Brownback embraces conservative positions, tries to fill niche
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Republican presidential hopeful Sam Brownback of Kansas shakes hands during a luncheon in Manchester, N.H., Monday, March 19, 2007.(AP Photo/Jim Cole)
Sam Brownback (R)
Senator, KS
Born: 09/12/1956
Birthplace: Parker, KS
Home: Topeka, KS
Religion: Catholic
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MANCHESTER, N.H. - U.S. Sen. Sam Brownback introduced himself to state voters Monday as a "full-scale conservative" and made no apologies for his hardline stances against taxes, abortion and gay marriage.

The Kansas Republican, making his first trip to the earliest primary state since announcing his presidential ambitions, told conservative activists at a luncheon he's "pro-life, whole life," saying candidates can't fight for fetus' rights and then abandon them after they are born.

"I believe the child in the womb should be protected, and that we should also protect the person that's in poverty, and the child that's in Darfur, and working with prisoners so they don't have so much recidivism and always back in the system," Brownback said.

Brownback, a Roman Catholic popular among religious conservatives nationally, is hoping to find his niche in a Republican field that has been criticized by some as too moderate. During her visit to the Statehouse last month, conservative activist Phyllis Schlafly called the top-polling candidates _ former New York City Mayor Rudy Giuliani, Sen. John McCain and former Massachusetts Gov. Mitt Romney _ unacceptable.

But in New Hampshire, where fiscal issues often trump social ones, Brownback's conservative social views are unlikely to help him much.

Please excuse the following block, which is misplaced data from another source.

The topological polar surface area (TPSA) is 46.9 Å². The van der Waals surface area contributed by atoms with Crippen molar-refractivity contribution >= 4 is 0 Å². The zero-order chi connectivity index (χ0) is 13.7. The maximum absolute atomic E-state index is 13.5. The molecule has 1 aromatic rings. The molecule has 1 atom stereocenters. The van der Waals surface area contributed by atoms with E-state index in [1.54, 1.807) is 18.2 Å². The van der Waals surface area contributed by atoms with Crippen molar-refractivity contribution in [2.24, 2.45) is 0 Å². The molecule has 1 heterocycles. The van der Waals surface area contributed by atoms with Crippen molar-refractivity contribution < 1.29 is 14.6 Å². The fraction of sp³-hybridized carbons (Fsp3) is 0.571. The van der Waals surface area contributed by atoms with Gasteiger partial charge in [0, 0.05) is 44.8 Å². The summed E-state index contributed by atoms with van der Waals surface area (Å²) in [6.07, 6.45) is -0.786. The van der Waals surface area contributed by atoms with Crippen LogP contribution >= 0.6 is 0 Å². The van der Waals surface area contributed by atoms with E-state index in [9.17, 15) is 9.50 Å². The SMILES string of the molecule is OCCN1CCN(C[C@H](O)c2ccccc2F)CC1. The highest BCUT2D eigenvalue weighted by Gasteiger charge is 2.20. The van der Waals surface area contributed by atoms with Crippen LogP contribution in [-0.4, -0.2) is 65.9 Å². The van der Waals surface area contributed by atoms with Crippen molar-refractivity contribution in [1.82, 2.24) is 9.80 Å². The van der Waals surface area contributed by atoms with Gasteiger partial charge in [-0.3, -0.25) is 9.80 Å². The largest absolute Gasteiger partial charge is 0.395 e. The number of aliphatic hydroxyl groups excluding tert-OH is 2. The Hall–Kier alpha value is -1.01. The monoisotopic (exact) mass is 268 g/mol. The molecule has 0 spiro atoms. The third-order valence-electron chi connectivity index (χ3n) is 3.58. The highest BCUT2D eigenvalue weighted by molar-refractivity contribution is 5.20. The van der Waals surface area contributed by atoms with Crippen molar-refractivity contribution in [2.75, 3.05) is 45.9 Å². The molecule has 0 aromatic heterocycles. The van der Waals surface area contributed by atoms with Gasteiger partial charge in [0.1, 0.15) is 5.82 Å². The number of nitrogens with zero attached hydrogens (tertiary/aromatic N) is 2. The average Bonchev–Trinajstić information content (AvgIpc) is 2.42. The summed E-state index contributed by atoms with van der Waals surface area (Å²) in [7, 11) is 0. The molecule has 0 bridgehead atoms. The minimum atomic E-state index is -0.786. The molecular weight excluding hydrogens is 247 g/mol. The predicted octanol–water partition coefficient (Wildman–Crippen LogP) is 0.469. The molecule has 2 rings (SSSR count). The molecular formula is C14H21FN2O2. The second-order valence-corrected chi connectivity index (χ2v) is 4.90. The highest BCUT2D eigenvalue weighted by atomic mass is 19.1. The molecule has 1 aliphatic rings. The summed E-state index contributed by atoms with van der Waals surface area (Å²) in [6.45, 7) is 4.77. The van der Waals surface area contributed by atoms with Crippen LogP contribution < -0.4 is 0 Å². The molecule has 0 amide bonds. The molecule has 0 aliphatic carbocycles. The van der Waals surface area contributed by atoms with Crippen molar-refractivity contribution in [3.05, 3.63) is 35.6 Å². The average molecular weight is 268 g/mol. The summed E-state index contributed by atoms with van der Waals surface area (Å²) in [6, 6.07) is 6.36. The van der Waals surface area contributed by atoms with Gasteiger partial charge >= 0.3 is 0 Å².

"Evangelicals really haven't caught on in New England. In part, the state's so old," said Alan Wolfe, a political science professor who directs the Boisi Center for Religion and American Public Life at Boston College. "It really is a way of thinking and a way of being religious in exurban areas and new housing developments. It's really a Sunbelt phenomenon. It just doesn't play well in the cold parts of the country."

Brownback instead sought to emphasize his fiscal conservatism and his support for a flat federal income tax, with no deductions or credits. He said taxpayers could choose to stay in the current system or shift to the new one.

"This (tax code) should be taken behind the barn and killed with a dull ax," he said.

He did not specify a flat tax rate and has not proposed legislation in the Senate.

Brownback also highlighted his work against genocide in the Darfur region of Sudan, his work against HIV/AIDS and malaria in Africa, and his proposal to divide Iraq into three ethnic regions.

Brownback lags in state polls and name recognition, but dismissed questions about whether he'd be able to raise enough money to stay in the race until the primary.

"I'm the tortoise in this race. I don't like how it starts, but I like how it ends," he said.

The conservative activists, including pastors and homeschooling parents, seemed open to his candidacy.

"He needs to spend time here. He has the message. He just needs to spread it," said Paul Berube of Nashua. "It's great to hear that conservative message."




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